Examination in nuclear medicine exhibits scheduling difficulties due to its intricate clinical issues, such as varied radiopharmaceuticals for different diseases, machine preparation and length of scan, and patients’ and hospital’s criteria and/or limitations. Many scheduling methods exist but are limited for nuclear medicine. In this paper, we present stateless two-stage scheduling to cope with multiple criteria decision making. The first stage mostly deals with patients’ conditions. The second stage concerns more the clinical condition and its correlations with patients’ preference which presents more complicated intertwined configurations. A greedy algorithm is proposed in the second stage to determine the (time slot and patient) pair in linear time. The result shows practical and efficient scheduling for nuclear medicine.

1. Introduction

In this paper, a scheduling methodology that considers the patient attributes and clinical preferences is proposed to arrange the patient appointments and examinations in nuclear medicine departments. The objective of the study is to maximize the number of patients to be serviced and thus to maximize resource allocation under intertwined constraints imposed by the patients and the hospital. The proposed stateless two-stage approach alleviates the scheduling complexity by transforming the, by nature, stochastic multiple criteria process into a binary classification problem in the first stage, followed by really making scheduling decisions in the second stage using a linear greedy approach without carrying over the rankings from the first stage. The two-stage decision process coincides with the realistic clinical practices to take into account varied configurations of inpatients and outpatients.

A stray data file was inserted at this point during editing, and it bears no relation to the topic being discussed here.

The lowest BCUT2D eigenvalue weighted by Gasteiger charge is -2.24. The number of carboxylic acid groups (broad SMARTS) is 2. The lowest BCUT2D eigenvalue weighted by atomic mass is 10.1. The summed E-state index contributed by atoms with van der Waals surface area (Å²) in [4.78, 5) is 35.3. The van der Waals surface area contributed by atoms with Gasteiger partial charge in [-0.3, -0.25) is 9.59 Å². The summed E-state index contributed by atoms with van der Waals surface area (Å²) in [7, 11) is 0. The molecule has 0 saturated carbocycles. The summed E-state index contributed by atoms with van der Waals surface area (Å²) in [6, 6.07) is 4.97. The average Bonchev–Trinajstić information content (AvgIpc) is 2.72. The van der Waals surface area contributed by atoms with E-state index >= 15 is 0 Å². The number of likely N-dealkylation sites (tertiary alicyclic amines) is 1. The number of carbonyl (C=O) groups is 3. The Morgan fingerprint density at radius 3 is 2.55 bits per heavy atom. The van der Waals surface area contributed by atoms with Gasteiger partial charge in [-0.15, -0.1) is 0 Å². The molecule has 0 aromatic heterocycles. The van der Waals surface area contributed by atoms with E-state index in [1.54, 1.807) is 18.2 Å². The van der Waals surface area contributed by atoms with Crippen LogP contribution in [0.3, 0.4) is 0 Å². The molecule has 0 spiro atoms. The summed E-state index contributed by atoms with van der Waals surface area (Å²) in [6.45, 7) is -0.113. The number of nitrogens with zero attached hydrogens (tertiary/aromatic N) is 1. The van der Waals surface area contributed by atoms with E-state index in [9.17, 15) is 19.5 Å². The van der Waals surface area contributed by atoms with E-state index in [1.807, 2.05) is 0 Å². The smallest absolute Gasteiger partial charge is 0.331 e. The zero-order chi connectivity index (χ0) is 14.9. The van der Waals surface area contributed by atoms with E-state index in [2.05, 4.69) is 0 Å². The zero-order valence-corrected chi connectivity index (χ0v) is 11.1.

Nuclear medicine is a branch of medical imaging that acquires physiologically functional images by capturing the radiation from nuclides injected in a patient’s body and the equipped machines are to collect radiation data and restructure the signals into images that may reflect a person’s physiological function [1, 2].